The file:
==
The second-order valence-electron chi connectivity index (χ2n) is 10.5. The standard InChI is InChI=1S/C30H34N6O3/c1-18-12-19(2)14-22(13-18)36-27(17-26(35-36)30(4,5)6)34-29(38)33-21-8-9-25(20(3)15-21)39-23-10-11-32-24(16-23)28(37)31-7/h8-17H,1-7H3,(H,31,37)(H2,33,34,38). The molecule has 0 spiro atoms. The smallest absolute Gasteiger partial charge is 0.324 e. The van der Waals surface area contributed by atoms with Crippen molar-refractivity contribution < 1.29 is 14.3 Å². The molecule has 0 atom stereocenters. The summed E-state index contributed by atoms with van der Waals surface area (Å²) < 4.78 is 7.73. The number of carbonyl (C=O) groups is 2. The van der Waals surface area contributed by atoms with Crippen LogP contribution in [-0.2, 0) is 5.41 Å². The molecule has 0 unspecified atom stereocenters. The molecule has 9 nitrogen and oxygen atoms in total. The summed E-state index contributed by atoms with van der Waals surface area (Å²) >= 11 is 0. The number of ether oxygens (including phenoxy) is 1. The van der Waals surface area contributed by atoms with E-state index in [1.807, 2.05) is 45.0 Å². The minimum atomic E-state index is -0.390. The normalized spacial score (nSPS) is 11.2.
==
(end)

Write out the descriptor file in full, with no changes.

The second-order valence-electron chi connectivity index (χ2n) is 10.5. The standard InChI is InChI=1S/C30H34N6O3/c1-18-12-19(2)14-22(13-18)36-27(17-26(35-36)30(4,5)6)34-29(38)33-21-8-9-25(20(3)15-21)39-23-10-11-32-24(16-23)28(37)31-7/h8-17H,1-7H3,(H,31,37)(H2,33,34,38). The molecule has 0 spiro atoms. The smallest absolute Gasteiger partial charge is 0.324 e. The van der Waals surface area contributed by atoms with Crippen molar-refractivity contribution < 1.29 is 14.3 Å². The molecule has 0 atom stereocenters. The summed E-state index contributed by atoms with van der Waals surface area (Å²) < 4.78 is 7.73. The number of carbonyl (C=O) groups is 2. The van der Waals surface area contributed by atoms with Crippen LogP contribution in [-0.2, 0) is 5.41 Å². The molecule has 0 unspecified atom stereocenters. The molecule has 9 nitrogen and oxygen atoms in total. The summed E-state index contributed by atoms with van der Waals surface area (Å²) >= 11 is 0. The number of ether oxygens (including phenoxy) is 1. The van der Waals surface area contributed by atoms with E-state index in [1.807, 2.05) is 45.0 Å². The minimum atomic E-state index is -0.390. The normalized spacial score (nSPS) is 11.2.